Japan moves to solidify its control of EEZ

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Japan moves to solidify its control of EEZ

With the Japanese government deciding to enact a comprehensive law on development and exploration of its exclusive economic zone (EEZ), according to Yomiuri Shimbun yesterday, conflicts involving overlapping EEZs among Japan, China and Korea are expected to escalate.

The EEZs of the three countries are so close that respective regions of the countries overlap with each other. The Dokdo islets have been a controversial region between Korea and Japan, while the Senkaku Islands have remained a disputable area between China and Japan.

Korean media outlets interpret Japan’s move as evidence of its intent to protect its sovereignty over sea jurisdiction against China.

The EEZ refers to a sea zone for which a sovereign state has special rights over for the exploration and use of marine resources, including energy production. It stretches from the baseline out to 200 nautical miles from its coast.

The Korean government plans to write a similar law by the end of next month. The scheduled move is part of the Park Geun-hye government’s major tasks. It has pledged to conduct thorough management of the country’s territorial sea.

“The government will increase monitoring on Japan’s further moves related to the enactment of the EEZ law,” said an official in charge of the territorial sea at the Ministry of Oceans and Fisheries. “The content of the law could be different from ours.”

The official explained the government can’t comment on possible consequences of the Japanese law since it hasn’t been informed of the details.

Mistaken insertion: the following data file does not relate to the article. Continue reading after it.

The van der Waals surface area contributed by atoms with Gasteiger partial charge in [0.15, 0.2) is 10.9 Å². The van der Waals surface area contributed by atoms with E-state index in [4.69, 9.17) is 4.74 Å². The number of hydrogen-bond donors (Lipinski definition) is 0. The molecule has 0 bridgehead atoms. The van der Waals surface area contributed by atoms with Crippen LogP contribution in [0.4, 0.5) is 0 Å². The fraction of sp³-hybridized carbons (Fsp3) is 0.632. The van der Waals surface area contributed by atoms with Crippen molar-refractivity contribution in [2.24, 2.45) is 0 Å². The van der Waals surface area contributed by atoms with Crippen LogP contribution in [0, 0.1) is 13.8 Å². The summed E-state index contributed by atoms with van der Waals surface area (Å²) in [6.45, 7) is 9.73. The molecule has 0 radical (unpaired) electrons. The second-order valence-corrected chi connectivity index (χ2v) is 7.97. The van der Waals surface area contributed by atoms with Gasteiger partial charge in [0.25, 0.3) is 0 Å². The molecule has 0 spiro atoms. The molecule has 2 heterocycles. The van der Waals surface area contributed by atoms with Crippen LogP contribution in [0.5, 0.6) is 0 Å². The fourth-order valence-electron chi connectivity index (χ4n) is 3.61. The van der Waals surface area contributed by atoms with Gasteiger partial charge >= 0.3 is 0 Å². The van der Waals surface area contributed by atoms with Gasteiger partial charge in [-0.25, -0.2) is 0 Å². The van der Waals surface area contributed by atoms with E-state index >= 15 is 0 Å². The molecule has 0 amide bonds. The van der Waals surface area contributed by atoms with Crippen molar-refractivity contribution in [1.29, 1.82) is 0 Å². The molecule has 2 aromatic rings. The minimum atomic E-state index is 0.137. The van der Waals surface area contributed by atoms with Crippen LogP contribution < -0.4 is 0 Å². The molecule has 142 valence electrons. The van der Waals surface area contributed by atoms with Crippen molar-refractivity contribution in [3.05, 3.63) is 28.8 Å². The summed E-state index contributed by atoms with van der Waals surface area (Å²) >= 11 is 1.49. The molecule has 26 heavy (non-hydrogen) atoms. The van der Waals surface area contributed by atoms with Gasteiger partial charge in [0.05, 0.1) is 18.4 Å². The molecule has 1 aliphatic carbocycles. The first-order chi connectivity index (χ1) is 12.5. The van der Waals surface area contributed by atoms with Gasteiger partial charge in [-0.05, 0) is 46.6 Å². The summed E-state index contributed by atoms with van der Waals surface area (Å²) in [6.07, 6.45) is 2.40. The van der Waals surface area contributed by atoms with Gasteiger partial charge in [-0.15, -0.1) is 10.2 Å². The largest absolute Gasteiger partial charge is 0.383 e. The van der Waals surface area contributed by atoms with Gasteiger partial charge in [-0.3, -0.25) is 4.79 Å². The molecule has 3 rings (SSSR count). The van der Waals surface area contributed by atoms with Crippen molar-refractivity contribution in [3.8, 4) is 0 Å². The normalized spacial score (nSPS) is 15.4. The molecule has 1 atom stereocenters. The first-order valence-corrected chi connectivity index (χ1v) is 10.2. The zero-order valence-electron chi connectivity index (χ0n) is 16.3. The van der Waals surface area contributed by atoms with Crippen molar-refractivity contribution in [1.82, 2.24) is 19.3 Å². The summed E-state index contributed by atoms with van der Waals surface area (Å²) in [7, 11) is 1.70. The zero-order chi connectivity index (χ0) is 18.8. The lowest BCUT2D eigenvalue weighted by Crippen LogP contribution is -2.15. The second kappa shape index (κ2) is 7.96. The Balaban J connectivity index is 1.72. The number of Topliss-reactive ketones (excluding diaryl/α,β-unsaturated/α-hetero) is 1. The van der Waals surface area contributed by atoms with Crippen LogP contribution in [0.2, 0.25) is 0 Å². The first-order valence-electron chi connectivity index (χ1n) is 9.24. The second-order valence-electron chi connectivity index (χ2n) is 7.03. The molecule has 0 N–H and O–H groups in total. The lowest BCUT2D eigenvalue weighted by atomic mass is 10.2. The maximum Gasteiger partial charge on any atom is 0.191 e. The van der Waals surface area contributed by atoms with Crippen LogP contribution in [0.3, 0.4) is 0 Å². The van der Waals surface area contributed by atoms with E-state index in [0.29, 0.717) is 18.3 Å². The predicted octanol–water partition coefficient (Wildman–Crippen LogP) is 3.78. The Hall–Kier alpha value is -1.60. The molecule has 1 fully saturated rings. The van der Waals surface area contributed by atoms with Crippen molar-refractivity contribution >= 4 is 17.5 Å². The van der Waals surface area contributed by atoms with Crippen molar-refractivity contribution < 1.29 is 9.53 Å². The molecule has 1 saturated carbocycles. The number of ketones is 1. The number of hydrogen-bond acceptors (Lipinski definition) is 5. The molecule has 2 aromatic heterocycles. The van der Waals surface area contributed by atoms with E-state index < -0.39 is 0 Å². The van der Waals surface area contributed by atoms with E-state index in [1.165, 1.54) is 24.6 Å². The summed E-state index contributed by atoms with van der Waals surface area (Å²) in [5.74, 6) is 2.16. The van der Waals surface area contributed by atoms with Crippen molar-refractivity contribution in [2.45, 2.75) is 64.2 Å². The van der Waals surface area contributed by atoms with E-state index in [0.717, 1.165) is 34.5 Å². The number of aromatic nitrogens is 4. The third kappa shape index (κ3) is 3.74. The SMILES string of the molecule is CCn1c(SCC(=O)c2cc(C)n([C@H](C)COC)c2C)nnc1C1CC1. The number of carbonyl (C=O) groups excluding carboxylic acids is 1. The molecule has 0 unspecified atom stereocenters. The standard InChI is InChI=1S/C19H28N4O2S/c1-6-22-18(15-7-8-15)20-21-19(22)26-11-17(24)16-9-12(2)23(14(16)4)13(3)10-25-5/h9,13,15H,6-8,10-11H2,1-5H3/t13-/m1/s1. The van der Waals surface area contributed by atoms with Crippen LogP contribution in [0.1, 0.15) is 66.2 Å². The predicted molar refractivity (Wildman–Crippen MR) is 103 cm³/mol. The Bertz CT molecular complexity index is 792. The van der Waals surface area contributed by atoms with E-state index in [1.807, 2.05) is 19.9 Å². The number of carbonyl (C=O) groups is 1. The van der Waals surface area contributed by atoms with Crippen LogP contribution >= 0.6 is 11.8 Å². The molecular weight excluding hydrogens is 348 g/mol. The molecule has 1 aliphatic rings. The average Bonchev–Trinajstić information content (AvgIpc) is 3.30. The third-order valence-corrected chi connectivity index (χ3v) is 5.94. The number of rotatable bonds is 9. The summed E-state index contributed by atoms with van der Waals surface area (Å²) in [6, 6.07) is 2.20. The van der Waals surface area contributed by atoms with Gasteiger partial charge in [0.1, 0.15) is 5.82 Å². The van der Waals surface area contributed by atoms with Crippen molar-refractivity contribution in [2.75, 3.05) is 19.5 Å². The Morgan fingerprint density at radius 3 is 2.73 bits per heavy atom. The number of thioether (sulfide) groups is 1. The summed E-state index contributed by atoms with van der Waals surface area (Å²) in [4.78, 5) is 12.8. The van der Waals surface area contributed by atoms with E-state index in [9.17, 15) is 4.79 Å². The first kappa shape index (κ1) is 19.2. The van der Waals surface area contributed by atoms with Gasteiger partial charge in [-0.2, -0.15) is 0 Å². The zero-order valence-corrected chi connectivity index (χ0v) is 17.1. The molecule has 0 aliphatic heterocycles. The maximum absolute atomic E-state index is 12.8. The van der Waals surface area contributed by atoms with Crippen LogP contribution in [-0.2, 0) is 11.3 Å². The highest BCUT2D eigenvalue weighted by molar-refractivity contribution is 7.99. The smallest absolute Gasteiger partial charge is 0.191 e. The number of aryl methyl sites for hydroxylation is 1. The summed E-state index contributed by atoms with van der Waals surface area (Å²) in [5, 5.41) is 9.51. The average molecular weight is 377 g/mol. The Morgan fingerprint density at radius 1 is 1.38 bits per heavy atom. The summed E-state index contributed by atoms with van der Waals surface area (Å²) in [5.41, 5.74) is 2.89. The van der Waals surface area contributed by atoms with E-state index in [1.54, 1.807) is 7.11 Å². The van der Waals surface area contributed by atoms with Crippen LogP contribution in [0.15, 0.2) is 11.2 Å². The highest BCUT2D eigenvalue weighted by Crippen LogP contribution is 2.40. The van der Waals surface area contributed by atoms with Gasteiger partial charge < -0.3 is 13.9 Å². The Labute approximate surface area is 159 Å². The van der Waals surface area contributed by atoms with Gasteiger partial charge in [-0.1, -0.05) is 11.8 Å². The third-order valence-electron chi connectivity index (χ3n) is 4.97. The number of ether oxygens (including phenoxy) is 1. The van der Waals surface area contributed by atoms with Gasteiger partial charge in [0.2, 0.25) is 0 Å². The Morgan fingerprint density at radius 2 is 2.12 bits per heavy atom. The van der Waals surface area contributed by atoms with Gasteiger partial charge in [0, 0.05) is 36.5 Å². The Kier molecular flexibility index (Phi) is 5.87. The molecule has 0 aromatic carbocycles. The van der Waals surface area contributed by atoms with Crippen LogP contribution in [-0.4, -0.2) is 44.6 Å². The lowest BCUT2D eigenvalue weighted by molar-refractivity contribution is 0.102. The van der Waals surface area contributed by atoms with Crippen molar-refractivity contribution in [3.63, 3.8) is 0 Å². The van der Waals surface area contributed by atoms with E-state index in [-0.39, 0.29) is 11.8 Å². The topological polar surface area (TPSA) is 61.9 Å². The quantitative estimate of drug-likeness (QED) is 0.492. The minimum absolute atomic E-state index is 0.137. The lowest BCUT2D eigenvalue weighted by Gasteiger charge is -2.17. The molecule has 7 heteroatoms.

“Our law announced as part of the ministry’s annual plan is focused on strengthening management of the country’s jurisdictional seawater,” he added.

The three Northeast Asian countries have been in a constant war of nerves involving areas of overlap in their EEZs.

When the Ministry of Oceans and Fisheries said in April that it would enhance control of the nation’s territorial sea and EEZ, China sent thorny signals to the Korean government.

Last year, the two countries were embroiled in a serious dispute over the sovereignty of Ieodo, a group of underwater reefs located 92 miles southwest of Korea’s southernmost Mara Island. Ieodo is effectively controlled by Korea.

The island lies in an overlapping part of the two countries’ respective EEZs. As part of efforts to strengthen its jurisdictional control over the islet, Korea built an unmanned maritime research station on it in 2003 to monitor weather conditions.

Last December, the Korean government submitted an official claim to a United Nations body to extend its EEZ beyond a portion of the continental shelf in the East China Sea, following China’s own claim that overlaps with Korea’s.

According to the UN law referred to by the ministry, coastal nations can submit information on the outer limits of the continental shelf beyond 200 nautical miles from their shores.

“With Japan, since the two countries have contrasting stances on the sovereignty of the Dokdo islets, there are some seeds that might grow into possible conflicts over the scope of each country’s EEZ,” the official added.

The Korean government held a total of 14 negotiations with the Chinese government from 1997 through 2008 to officially determine sea guard lines in the EEZs. It held 11 negotiations with the Japanese government. However, none has born fruit.



BY SONG SU-HYUN [ssh@joongang.co.kr]

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